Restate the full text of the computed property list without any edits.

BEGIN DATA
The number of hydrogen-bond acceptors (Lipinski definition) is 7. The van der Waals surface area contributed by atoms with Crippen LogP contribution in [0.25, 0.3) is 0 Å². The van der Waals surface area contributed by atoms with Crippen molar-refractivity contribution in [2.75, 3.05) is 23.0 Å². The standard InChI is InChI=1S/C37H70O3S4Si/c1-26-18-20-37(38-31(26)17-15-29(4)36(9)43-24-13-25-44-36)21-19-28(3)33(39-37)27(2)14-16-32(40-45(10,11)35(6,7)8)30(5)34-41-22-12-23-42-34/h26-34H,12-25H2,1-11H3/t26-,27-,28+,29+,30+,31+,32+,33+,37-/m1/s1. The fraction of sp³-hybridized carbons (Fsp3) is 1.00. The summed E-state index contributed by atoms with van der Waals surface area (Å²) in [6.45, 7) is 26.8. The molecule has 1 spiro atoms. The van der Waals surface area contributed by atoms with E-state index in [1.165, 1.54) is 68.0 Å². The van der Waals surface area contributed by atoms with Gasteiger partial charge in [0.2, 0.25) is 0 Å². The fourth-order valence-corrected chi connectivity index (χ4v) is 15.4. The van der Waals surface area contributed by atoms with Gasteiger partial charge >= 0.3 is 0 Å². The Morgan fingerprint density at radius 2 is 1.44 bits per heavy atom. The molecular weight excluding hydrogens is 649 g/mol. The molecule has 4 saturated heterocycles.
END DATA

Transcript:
The number of hydrogen-bond acceptors (Lipinski definition) is 7. The van der Waals surface area contributed by atoms with Crippen LogP contribution in [0.25, 0.3) is 0 Å². The van der Waals surface area contributed by atoms with Crippen molar-refractivity contribution in [2.75, 3.05) is 23.0 Å². The standard InChI is InChI=1S/C37H70O3S4Si/c1-26-18-20-37(38-31(26)17-15-29(4)36(9)43-24-13-25-44-36)21-19-28(3)33(39-37)27(2)14-16-32(40-45(10,11)35(6,7)8)30(5)34-41-22-12-23-42-34/h26-34H,12-25H2,1-11H3/t26-,27-,28+,29+,30+,31+,32+,33+,37-/m1/s1. The fraction of sp³-hybridized carbons (Fsp3) is 1.00. The summed E-state index contributed by atoms with van der Waals surface area (Å²) in [6.45, 7) is 26.8. The molecule has 1 spiro atoms. The van der Waals surface area contributed by atoms with E-state index in [1.165, 1.54) is 68.0 Å². The van der Waals surface area contributed by atoms with Gasteiger partial charge in [0.2, 0.25) is 0 Å². The fourth-order valence-corrected chi connectivity index (χ4v) is 15.4. The van der Waals surface area contributed by atoms with Gasteiger partial charge >= 0.3 is 0 Å². The Morgan fingerprint density at radius 2 is 1.44 bits per heavy atom. The molecular weight excluding hydrogens is 649 g/mol. The molecule has 4 saturated heterocycles.